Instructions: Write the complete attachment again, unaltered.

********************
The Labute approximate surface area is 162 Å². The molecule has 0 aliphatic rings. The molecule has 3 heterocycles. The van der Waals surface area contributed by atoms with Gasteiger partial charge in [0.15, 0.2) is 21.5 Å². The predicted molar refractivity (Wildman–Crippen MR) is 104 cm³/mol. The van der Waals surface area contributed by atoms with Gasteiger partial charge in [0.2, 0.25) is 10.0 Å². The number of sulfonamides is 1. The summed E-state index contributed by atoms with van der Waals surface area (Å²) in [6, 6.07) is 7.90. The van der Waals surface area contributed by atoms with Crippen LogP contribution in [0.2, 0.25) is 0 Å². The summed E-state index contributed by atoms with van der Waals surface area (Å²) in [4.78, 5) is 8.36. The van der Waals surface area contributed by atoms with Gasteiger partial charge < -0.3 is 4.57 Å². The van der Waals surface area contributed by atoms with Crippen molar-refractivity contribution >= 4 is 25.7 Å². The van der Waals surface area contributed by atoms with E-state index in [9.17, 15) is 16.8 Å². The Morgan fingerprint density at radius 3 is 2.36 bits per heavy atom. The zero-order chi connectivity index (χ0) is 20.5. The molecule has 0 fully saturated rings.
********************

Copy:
The Labute approximate surface area is 162 Å². The molecule has 0 aliphatic rings. The molecule has 3 heterocycles. The van der Waals surface area contributed by atoms with Gasteiger partial charge in [0.15, 0.2) is 21.5 Å². The predicted molar refractivity (Wildman–Crippen MR) is 104 cm³/mol. The van der Waals surface area contributed by atoms with Gasteiger partial charge in [0.2, 0.25) is 10.0 Å². The number of sulfonamides is 1. The summed E-state index contributed by atoms with van der Waals surface area (Å²) in [6, 6.07) is 7.90. The van der Waals surface area contributed by atoms with Crippen LogP contribution in [0.2, 0.25) is 0 Å². The summed E-state index contributed by atoms with van der Waals surface area (Å²) in [4.78, 5) is 8.36. The van der Waals surface area contributed by atoms with Gasteiger partial charge < -0.3 is 4.57 Å². The van der Waals surface area contributed by atoms with Crippen molar-refractivity contribution >= 4 is 25.7 Å². The van der Waals surface area contributed by atoms with E-state index in [9.17, 15) is 16.8 Å². The Morgan fingerprint density at radius 3 is 2.36 bits per heavy atom. The zero-order chi connectivity index (χ0) is 20.5. The molecule has 0 fully saturated rings.